Sen. Travis Hutson and Rep. Paul Renner were both elected to their current posts in a special election exactly a year ago.
“It’s been one heck of a year. Paul and I did not know what we were signing up for when we got elected,” Hutson said, “because subsequently there’s been four special sessions, so you probably haven’t seen us in the community because this is our first time really back since session ended about two or three weeks ago.”
The two legislators, whose districts include all of Flagler County, marked their one-year anniversary in an appearance this morning at a Flagler County Chamber of Commerce breakfast—dubbed Common Ground—attended by a representatives from all local governments except Bunnell, along with dozens of business people. They summed up their achievements while keeping any talk of opposition–or even of Gov. Scott, whose role and initiatives were marginalized in this session–silent. But you’d never know it was their first year in their respective chambers. They did not sound like rookies, but rather like seasoned senior legislators who happen to just be getting started.
They took credit for the money they earmarked for Flagler projects and that evaded Gov. Scott’s veto. There was quite a bit of it this time in the $82 billion budget, compared to previous years, including nearly half a million dollars to restore, at least for a year, the school district’s Adults with Disabilities program, $2 million for improvements to the Plantation Bay utility, $300,000 for the Malacompra basin drainage system, and $200,000 for a Flagler Beach wastewater system. In that regard, Hutson wasn’t exaggerating when he said: “We’ve done some really good things.”
But the money talk was brief. They both paid more attention to new laws and reforms, such as the “ultimate school-choice bill,” as Hutson described a measure that now allows any child to attend any school in the state, assuming space is available. “We’re not going to let the zip code determine what kind of education you’re going to get,” Hutson said, comparing the system to a voucher program. Choice has been in effect in Flagler County, which has several schools with some excess capacity, though cross-county choice had not as yet made
Hutson said he had a 50 percent pass rate with his own legislation, counting bills he co-sponsored—one of them a bill that allows hunters, fishermen and boaters to combine their identification papers into one—on their driver’s license. He took pride in a bill that prevents the Fish and Wildlife Conservation Commission’s routine inspections of boaters, past an initial inspection, and another that toughened penalties for food stamp fraud.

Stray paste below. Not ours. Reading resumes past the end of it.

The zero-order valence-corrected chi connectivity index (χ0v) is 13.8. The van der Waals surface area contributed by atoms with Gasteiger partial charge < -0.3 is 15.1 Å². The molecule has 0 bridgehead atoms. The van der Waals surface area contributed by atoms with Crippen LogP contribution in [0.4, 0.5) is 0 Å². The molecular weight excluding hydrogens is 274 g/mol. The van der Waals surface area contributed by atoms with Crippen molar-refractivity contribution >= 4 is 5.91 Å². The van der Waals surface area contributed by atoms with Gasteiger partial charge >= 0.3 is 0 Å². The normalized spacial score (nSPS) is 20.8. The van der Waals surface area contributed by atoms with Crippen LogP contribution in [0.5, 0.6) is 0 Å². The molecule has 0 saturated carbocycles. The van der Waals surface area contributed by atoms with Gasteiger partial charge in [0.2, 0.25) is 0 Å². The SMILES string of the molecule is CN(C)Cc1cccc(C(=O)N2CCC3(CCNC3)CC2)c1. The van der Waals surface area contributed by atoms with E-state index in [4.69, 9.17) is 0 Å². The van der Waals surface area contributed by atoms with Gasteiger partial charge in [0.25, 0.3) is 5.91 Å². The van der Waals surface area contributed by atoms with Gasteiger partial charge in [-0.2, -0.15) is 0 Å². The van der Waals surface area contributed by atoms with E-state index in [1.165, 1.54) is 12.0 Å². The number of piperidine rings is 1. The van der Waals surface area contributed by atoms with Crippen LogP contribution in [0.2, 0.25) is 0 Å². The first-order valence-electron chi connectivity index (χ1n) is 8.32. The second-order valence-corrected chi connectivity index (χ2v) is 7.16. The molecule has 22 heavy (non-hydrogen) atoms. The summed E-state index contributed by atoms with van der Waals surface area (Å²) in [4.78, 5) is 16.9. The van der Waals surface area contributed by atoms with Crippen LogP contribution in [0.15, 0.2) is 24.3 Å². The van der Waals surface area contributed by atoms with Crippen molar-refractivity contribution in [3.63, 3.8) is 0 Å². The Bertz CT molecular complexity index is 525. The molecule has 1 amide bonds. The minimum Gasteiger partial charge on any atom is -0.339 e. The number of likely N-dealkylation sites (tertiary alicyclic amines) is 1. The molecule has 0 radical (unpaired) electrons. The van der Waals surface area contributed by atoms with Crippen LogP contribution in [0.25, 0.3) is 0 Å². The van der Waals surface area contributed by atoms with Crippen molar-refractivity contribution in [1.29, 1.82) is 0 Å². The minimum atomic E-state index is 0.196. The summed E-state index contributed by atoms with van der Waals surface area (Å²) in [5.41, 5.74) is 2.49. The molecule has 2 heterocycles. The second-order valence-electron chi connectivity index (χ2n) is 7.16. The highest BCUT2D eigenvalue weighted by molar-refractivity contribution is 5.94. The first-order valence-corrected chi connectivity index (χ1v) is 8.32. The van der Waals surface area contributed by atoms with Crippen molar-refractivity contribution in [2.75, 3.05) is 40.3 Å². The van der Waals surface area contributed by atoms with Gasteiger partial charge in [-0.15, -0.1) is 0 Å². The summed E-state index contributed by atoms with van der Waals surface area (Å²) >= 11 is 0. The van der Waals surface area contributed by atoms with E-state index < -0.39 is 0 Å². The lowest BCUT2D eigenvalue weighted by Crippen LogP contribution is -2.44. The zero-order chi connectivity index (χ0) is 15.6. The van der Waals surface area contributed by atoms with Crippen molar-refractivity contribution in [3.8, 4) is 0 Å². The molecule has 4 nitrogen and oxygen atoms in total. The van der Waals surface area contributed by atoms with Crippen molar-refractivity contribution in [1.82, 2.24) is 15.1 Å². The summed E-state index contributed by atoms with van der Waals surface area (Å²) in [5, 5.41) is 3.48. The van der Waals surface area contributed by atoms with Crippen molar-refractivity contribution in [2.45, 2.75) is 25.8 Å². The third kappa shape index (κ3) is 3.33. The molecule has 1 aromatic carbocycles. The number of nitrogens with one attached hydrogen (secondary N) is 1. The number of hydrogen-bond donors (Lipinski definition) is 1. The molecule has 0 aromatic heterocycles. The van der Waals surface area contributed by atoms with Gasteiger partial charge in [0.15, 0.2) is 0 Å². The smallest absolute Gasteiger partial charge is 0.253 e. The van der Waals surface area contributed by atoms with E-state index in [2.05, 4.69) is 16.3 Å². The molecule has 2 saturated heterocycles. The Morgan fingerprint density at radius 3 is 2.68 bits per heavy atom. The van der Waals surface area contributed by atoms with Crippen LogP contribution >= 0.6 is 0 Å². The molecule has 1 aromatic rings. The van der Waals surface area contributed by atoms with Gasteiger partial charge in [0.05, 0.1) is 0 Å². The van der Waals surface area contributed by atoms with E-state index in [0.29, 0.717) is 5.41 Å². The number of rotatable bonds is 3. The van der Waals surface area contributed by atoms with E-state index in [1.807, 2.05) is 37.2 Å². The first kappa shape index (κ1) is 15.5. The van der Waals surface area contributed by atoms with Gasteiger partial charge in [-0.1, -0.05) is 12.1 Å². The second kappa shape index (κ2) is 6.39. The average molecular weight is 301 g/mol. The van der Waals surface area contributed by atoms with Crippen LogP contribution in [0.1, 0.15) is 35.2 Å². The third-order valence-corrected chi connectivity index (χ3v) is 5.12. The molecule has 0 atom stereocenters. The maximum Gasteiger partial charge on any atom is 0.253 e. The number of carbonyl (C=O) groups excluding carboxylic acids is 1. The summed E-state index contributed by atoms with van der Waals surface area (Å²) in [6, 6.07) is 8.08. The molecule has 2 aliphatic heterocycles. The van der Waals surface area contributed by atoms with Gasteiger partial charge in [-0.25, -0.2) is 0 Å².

“I’m going to continue to push for major reform,” Hutson said, closing his remarks by going into campaign mode (he won his seat by special election and must run again to win a full term, but that election is not until 2018). “I want to start running government like a business. Too many times we run government like government and not like a business.” The distinction, he said, alluding to Facebook and Google, is competition, which he said can be applied to education, health care or criminal justice reform.
Renner described Hutson as “one of the sharpest political minds that I’ve met,” an accurate description of Hutson’s operative shrewdness that leaves room for Renner to be the more cerebral or wonkish of the two as he got into policy detail within a particular, three-pronged framework: job creation and keeps a “light hand” on the primate sector (that is, what keeps taxes low and regulation limited), expansion of opportunity in education (the trend against zoned schools, more charter schools and more voucher-like programs, which also, to opponents of those approaches, undermine the traditional model of public education in favor of privatized education, but at public expense), and “quality of life.”
“We’ve had success in all of those,” Renner said, citing the Legislature’s tax cuts in general and the more specific water-project grants secured for local governments.
Bringing home slabs of bacon and promising broad reforms in coming years.
On a broader scale, Renner spoke of innovations in health care that have passed beneath the noise and furies over Obamacare or Medicaid funding, such as “direct primary care,” a concierge-doctor system that bypasses the insurance system by billing patients a flat fee of around $120 a month for a specific set of services, such as a physical and two office visits per year and more direct phone access to a doctor. “So you can go to your primary care physician for the cost of a monthly cable bill, $100, $120 bucks a month, and see your doctor without any reference to pre-existing conditions. There’s no insurance involved.” Rather, “it’s a direct contract with your doctor.” (The system is gaining some attention in some places across the country, but patients usually have a high-deductible insurance plan for emergencies.) The bill passed the Florida House but failed in the Senate.